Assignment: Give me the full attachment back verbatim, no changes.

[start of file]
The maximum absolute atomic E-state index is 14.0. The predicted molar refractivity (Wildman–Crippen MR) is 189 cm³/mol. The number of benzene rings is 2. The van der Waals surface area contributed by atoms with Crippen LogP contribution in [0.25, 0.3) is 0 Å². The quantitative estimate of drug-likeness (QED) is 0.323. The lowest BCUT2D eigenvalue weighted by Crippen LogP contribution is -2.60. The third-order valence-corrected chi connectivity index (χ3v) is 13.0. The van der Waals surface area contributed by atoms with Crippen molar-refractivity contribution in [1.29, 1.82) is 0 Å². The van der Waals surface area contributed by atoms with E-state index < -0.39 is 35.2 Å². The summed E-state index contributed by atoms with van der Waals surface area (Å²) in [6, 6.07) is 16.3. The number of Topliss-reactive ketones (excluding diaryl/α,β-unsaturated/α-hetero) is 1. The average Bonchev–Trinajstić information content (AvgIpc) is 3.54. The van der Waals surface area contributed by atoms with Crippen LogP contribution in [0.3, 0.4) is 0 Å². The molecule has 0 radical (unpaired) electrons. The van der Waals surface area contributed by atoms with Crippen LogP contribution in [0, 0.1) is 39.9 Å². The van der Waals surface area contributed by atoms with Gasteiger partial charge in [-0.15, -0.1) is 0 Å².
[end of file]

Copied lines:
The maximum absolute atomic E-state index is 14.0. The predicted molar refractivity (Wildman–Crippen MR) is 189 cm³/mol. The number of benzene rings is 2. The van der Waals surface area contributed by atoms with Crippen LogP contribution in [0.25, 0.3) is 0 Å². The quantitative estimate of drug-likeness (QED) is 0.323. The lowest BCUT2D eigenvalue weighted by Crippen LogP contribution is -2.60. The third-order valence-corrected chi connectivity index (χ3v) is 13.0. The van der Waals surface area contributed by atoms with Crippen molar-refractivity contribution in [1.29, 1.82) is 0 Å². The van der Waals surface area contributed by atoms with E-state index < -0.39 is 35.2 Å². The summed E-state index contributed by atoms with van der Waals surface area (Å²) in [6, 6.07) is 16.3. The number of Topliss-reactive ketones (excluding diaryl/α,β-unsaturated/α-hetero) is 1. The average Bonchev–Trinajstić information content (AvgIpc) is 3.54. The van der Waals surface area contributed by atoms with Crippen LogP contribution in [0.3, 0.4) is 0 Å². The molecule has 0 radical (unpaired) electrons. The van der Waals surface area contributed by atoms with Crippen LogP contribution in [0, 0.1) is 39.9 Å². The van der Waals surface area contributed by atoms with Gasteiger partial charge in [-0.15, -0.1) is 0 Å².